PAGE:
The Department for Communities (and local government) has an apparent annual total budget of £39,686,000,000 including capital. This, however, leaves out the main financing of schools through the new centralised schools grant, another £23,000,000,000. There are other discontinuities and recharges in the figures which mean the budget does not capture the full picture of local government spending.
The Department’s annual report does not make good reading. Between the department and local government they are making heavy weather of the very centralised target system this government has put in. DSO 3 “to build prosperous communities” has not yet been assessed, which is perhaps just as well in the middle of a recession which is doing lots of damage to prosperity. We are told there is “no progress” with DSO 5 to provide “a more efficient, effective and transparent planning system” . The PSA target to improve the “effectiveness and efficiency of local government” is “not met”. PSA target 21 to “build more cohesive, empowered, active communities” has not been assessed.
Doesn’t it just go to show how absurd all this top down effort to control and direct local government has become? If they want to run everything, why do we pay for Councillors and Chief Officers in Councils to do it as well? Wouldn’t it be better to sweep away the panoply of central targets and controls, and let Councils get on with it? We can always kick out Councillors when Councils don’t perform or waste too much money. When we costed this for the 2005 Conservative manifesto it would have saved £1,000,000,000 of central overhead. It will be much more four years on.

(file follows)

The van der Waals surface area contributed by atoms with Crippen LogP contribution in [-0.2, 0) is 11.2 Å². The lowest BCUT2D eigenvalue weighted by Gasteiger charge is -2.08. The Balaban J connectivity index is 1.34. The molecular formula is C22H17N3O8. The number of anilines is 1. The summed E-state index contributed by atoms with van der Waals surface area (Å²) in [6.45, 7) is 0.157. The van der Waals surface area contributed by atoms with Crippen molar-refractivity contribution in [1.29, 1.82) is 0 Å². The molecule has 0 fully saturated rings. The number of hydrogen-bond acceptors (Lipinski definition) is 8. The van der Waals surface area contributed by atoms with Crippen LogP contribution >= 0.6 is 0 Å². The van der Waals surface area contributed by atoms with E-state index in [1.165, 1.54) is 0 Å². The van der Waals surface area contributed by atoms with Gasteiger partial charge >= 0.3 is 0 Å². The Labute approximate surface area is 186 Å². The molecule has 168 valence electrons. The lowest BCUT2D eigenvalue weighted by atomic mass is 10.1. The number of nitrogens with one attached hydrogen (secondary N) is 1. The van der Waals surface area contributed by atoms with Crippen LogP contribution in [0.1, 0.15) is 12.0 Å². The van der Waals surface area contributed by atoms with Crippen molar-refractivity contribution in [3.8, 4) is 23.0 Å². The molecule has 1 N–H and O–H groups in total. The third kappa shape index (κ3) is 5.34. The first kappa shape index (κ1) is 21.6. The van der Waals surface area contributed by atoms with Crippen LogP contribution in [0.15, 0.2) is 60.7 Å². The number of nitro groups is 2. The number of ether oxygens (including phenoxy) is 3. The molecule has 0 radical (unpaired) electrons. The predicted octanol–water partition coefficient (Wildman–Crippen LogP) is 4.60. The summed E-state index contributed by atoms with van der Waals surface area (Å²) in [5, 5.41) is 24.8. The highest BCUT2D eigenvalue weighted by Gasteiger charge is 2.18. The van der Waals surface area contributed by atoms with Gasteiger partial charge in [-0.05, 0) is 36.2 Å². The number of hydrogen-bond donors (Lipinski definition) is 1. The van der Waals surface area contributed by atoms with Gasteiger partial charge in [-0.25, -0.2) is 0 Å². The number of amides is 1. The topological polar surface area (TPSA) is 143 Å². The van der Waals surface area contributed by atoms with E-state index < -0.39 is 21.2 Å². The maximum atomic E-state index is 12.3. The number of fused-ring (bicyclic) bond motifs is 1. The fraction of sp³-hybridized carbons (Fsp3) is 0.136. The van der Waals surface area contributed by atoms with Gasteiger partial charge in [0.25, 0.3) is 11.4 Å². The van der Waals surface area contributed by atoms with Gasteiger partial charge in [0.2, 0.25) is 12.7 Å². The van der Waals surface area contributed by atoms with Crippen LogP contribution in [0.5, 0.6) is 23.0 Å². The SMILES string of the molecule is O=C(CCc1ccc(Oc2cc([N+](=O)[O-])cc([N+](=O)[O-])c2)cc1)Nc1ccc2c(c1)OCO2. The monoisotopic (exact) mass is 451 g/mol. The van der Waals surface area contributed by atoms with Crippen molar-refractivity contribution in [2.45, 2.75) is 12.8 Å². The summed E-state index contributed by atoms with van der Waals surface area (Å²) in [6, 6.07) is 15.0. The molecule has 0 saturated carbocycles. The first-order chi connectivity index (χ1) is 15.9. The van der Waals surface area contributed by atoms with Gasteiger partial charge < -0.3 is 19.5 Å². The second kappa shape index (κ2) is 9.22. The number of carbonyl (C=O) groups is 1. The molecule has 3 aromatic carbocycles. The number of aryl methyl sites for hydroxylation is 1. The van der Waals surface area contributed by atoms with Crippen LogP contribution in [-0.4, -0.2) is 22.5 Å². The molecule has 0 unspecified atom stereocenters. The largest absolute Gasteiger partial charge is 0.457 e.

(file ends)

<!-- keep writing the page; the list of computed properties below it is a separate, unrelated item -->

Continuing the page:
The department has 123 staff earning more than £100,000. It has 75 staff in communications. It spent £54,000,000 on consultancies and interims last year. Councils spend £1,589,000,000 on economic development, on top of the regional and national budgets.
There is considerable scope here for savings at the national level. Individual Councils also need to decide how many corporate strategists, networkers, strategic partnerships and all the rest they really need, as they now have a small army each to talk the talk with the crazy language of Whitehall bossiness, interference ,advice and targets. There are too many box tickers on both sides, so let’s have fewer boxes to tick. We need fewer strategic partnerships and more concentration on each Council’s core functions.
Looking at many a Council’s management structure the viewer is mesmerised both by the very large numbers of well paid senior officers, and by the array of job titles which tell you nothing about what if anything they really do. They need these people to conform to the government’s wasteful and jargon filled view of how Councils should work. If they don’t do it this way they get black marks and lose their stars. Whitehall treats Councils like primary school pupils. Gone are the days when there was a Head of Education, a Head of Social Services, a Finance Head, and a few other sensible titles and roles. Now there are Heads of Strategic Partnerships, Heads of corporate strategy, all sorts of roles for networkers and “business services”. It would be good to hear from you about some of the silly job titles and overlaps in your local Council.